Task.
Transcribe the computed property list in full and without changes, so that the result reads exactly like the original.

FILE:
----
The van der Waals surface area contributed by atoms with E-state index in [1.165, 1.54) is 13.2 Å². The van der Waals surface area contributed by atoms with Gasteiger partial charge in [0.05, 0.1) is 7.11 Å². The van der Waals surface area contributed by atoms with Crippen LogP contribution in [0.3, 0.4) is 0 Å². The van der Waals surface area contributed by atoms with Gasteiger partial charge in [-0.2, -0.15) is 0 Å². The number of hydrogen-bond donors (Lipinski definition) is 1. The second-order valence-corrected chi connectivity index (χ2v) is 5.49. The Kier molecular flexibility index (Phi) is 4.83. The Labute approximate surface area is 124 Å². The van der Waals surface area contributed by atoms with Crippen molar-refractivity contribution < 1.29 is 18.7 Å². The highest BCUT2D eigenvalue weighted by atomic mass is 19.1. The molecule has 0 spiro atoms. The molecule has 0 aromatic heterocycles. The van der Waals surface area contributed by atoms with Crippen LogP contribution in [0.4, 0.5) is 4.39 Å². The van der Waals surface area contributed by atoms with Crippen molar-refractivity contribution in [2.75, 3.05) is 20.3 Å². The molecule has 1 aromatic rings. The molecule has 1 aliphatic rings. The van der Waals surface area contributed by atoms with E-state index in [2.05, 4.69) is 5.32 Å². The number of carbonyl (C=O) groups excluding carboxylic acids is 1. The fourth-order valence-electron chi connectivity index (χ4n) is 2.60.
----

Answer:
The van der Waals surface area contributed by atoms with E-state index in [1.165, 1.54) is 13.2 Å². The van der Waals surface area contributed by atoms with Gasteiger partial charge in [0.05, 0.1) is 7.11 Å². The van der Waals surface area contributed by atoms with Crippen LogP contribution in [0.3, 0.4) is 0 Å². The van der Waals surface area contributed by atoms with Gasteiger partial charge in [-0.2, -0.15) is 0 Å². The number of hydrogen-bond donors (Lipinski definition) is 1. The second-order valence-corrected chi connectivity index (χ2v) is 5.49. The Kier molecular flexibility index (Phi) is 4.83. The Labute approximate surface area is 124 Å². The van der Waals surface area contributed by atoms with Crippen molar-refractivity contribution < 1.29 is 18.7 Å². The highest BCUT2D eigenvalue weighted by atomic mass is 19.1. The molecule has 0 spiro atoms. The molecule has 0 aromatic heterocycles. The van der Waals surface area contributed by atoms with Crippen LogP contribution in [0.4, 0.5) is 4.39 Å². The van der Waals surface area contributed by atoms with Crippen molar-refractivity contribution in [2.75, 3.05) is 20.3 Å². The molecule has 1 aromatic rings. The molecule has 1 aliphatic rings. The van der Waals surface area contributed by atoms with E-state index in [2.05, 4.69) is 5.32 Å². The number of carbonyl (C=O) groups excluding carboxylic acids is 1. The fourth-order valence-electron chi connectivity index (χ4n) is 2.60.